Effexor XR Side Effects Downplayed During Talks, Former Wyeth-Paid Lecturer ChargesNov 26, 2007 | Parker Waichman LLP
Effexor XR, a popular antidepressant, is probably no more affective than other such medications, and unlike other antidepressants, Effexor is associated with hypertension and serious withdrawal symptoms. But doctors who got information from physician -lecturers paid by Wyeth Pharmaceuticals to promote Effexor XR might not know that. According to a former Effexor XR physician-lecturer who recently came forward to describe his experience in this role, the Effexor information provided during such talks was often incomplete, downplayed risks, and was skewered to favor Effexor over other drugs. Dr. Daniel Carlat recently recounted a story in the New York Times that raises serious questions about the ways pharmaceutical companies often market their drugs.
According to Dr. Carlat, a psychiatrist with a specialty in psychopharmacology, Wyeth first approached him in 2001, asking if he would be willing to give talks to primary care physicians about Effexor XR, a drug used in treating depression. Effexor XR was being marketed by Wyeth as a better alternative to antidepressants like Paxil, Prozac and Zoloft. Effexor XR works by increasing the brain's uptake of the neurotransmitters serotonin and norepinephrine, both of which effect mood. Traditional antidepressants like Paxil only increase serotonin uptake. Dr. Carlat was familiar with some positive studies involving Effexor XR, and had prescribed it to his patients. Wyeth's offer of a $500-$750 stipend for each Effexor XR talk he gave helped convince Dr. Carlat to take the company up on its offer.
Dr. Carlat and was first sent by Wyeth to a conference in New York City, where the doctor would receive "education" on Effexor XR. The drug company put Dr. Carlat and his wife up in a posh Manhattan hotel, provided the couple with tickets to a Broadway Show, and paid him $750 just for attending the conference. At the Effexor XR "education classes", prominent scientists - all paid by Wyeth --touted the drug as a big improvement over other medications. One researcher emphasized Effexor XR's remission rate - complete cure -which the company said was 10% better than other antidepressants. This bothered Dr. Carlat somewhat, as antidepressant effectiveness is usually measured by response rate, which is defined as a 50% improvement in symptoms. In his New York Times piece, Dr. Carlat admits that he wondered if Wyeth had chosen to emphasize remission in order to make Effexor XR look better than it truly was.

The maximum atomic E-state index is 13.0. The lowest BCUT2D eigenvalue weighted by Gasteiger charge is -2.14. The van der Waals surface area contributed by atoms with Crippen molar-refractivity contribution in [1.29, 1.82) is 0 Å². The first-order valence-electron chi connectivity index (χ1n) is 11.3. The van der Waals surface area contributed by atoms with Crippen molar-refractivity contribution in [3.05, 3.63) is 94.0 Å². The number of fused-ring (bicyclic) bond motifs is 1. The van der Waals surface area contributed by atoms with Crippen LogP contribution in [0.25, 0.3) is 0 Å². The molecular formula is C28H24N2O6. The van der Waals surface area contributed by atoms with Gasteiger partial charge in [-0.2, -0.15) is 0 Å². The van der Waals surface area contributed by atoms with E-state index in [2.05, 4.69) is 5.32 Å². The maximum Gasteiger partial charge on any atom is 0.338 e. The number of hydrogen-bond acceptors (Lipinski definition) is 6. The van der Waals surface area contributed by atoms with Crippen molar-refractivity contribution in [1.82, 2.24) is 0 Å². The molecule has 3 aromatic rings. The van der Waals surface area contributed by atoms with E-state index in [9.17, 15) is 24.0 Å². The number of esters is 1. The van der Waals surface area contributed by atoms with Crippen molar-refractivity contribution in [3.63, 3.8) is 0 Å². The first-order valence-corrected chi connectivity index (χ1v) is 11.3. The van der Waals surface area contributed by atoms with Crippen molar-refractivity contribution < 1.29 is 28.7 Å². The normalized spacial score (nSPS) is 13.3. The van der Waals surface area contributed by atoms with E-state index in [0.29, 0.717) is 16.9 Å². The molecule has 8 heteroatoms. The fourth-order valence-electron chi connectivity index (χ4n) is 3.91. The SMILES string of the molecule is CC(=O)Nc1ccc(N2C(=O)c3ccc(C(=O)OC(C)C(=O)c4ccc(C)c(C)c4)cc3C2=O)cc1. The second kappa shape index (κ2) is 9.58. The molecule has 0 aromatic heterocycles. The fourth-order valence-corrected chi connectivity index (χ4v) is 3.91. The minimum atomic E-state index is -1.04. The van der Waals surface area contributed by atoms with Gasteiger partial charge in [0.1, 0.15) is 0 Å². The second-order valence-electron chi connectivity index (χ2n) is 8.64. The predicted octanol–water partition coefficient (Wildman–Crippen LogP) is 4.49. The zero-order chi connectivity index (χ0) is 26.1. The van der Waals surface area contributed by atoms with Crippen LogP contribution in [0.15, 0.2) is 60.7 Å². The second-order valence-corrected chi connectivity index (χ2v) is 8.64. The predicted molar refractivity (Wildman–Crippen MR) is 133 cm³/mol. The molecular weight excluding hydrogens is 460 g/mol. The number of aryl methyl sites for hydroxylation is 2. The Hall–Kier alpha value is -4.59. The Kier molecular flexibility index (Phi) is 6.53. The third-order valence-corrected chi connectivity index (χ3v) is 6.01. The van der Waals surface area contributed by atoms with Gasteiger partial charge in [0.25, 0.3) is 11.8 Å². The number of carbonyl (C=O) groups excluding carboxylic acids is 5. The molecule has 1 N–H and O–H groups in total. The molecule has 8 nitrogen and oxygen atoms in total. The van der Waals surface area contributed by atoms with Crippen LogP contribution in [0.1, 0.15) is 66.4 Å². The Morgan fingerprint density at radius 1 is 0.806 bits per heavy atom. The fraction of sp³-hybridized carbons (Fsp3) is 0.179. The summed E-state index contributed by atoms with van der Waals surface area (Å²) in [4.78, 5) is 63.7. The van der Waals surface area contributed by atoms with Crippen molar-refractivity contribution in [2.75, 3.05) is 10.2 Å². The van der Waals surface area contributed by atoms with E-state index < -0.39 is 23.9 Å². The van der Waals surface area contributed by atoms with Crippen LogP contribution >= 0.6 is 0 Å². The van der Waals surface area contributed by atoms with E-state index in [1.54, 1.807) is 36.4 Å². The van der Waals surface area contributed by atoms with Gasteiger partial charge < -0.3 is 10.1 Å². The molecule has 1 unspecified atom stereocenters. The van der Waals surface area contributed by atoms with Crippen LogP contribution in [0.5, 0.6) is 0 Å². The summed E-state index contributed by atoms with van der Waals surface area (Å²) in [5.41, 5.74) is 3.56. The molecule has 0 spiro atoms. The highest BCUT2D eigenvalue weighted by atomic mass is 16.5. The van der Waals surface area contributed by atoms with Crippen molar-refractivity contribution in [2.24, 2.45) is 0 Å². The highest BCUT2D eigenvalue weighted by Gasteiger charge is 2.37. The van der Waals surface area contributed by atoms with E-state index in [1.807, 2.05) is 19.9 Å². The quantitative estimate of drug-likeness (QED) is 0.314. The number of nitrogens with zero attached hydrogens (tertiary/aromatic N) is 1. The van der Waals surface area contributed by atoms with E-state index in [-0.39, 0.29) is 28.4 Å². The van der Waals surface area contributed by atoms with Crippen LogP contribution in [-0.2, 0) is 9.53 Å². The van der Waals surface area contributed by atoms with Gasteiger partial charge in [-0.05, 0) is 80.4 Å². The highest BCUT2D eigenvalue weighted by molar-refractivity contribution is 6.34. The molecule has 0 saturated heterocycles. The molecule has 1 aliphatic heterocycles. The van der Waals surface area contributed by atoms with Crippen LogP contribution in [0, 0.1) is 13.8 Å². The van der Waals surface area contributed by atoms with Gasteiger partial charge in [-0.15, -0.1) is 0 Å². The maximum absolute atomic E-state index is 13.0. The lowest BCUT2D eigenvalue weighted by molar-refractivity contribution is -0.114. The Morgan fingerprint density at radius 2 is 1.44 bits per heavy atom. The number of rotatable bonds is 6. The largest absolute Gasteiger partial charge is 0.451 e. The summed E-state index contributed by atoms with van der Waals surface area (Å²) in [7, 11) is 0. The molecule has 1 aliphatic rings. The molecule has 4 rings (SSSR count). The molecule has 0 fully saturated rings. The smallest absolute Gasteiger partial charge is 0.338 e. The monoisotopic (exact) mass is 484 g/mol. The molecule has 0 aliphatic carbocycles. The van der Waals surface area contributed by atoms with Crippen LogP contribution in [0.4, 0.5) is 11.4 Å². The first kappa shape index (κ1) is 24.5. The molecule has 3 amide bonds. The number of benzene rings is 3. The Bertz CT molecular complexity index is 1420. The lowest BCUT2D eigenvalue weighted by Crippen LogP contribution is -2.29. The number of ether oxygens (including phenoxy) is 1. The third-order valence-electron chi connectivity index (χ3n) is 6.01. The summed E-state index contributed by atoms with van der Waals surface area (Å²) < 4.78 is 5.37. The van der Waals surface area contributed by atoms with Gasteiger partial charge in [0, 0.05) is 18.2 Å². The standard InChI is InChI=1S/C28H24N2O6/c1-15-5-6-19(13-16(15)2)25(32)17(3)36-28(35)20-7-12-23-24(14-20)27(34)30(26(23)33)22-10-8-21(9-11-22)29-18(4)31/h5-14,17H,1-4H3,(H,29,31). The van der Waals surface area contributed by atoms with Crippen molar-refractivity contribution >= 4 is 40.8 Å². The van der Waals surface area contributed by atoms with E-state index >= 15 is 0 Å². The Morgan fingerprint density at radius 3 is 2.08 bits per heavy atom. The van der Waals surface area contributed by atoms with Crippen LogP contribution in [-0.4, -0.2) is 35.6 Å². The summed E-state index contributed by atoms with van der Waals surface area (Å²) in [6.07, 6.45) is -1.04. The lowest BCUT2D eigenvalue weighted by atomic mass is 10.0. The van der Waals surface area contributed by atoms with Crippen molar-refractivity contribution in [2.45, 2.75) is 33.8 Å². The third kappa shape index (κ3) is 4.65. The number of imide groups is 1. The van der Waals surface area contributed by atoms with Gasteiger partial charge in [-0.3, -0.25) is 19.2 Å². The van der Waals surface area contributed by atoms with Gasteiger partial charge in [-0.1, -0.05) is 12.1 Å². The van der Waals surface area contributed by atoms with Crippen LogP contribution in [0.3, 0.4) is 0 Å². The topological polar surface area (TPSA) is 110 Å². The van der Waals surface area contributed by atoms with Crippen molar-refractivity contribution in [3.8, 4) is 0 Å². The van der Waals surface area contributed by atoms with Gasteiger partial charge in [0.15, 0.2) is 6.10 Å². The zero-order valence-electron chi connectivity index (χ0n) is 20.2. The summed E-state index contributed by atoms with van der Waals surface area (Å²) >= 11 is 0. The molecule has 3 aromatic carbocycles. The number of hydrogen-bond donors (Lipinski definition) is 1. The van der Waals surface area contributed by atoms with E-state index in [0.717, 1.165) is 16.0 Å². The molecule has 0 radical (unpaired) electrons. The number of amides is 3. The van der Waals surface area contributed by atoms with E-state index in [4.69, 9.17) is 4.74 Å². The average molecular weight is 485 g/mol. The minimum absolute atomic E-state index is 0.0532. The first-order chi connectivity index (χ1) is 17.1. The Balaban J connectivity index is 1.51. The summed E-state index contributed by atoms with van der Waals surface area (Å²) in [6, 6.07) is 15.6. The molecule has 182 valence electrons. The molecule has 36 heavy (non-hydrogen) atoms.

Another researcher spent much of his lecture downplaying Effexor XR's association with high blood pressure - a side effect not shared by other antidepressants. According to the speaker, Effexor XR only had a slight chance of elevating blood pressure. The conference also downplayed problems experienced by people who stopped taking the drug - including dizziness, mood changes, and even nervous breakdowns - that where more serious than those associated with other antidepressants.
At the end of the conference Dr. Carlat went home to begin with his new role as "Dr. Drug Rep." But as month's passed, he became increasing uneasy serving as an Effexor XR cheerleader. For one thing, Dr. Carlat kept up with Effexor XR developments, and as more research became available, it was clear that Effexor was not significantly better than other antidepressants. He also learned that some of the Wyeth studies cited at the Effexor XR conference had been conducted in a way that was beneficial to Effexor. Dr. Carlat also became aware of studies that showed Effexor XR's risk of hypertension was greater than previously thought.
Still, Dr. Carlat continued giving Effexor talks, downplaying risks and highlighting benefits. Finally, during one of his Effexor lectures, Dr. Carlat was challenged by a doctor over Wyeth's hypertension data. This bothered him enough that he altered his lectures from the approved Wyeth format, and decided to begin ending his Effexor talks with the caveat that the Effexor studies he cited were mainly short-term, and that there was a possibility that other antidepressants were just as effective as Effexor. The first lecture he gave with this warning resulted in Dr. Carlat receiving a visit from a Wyeth district manager, concerned that the doctor was not exhibiting enough "enthusiasm" in his talks. According to Dr. Carlat, he decided then and there to end his association with Wyeth.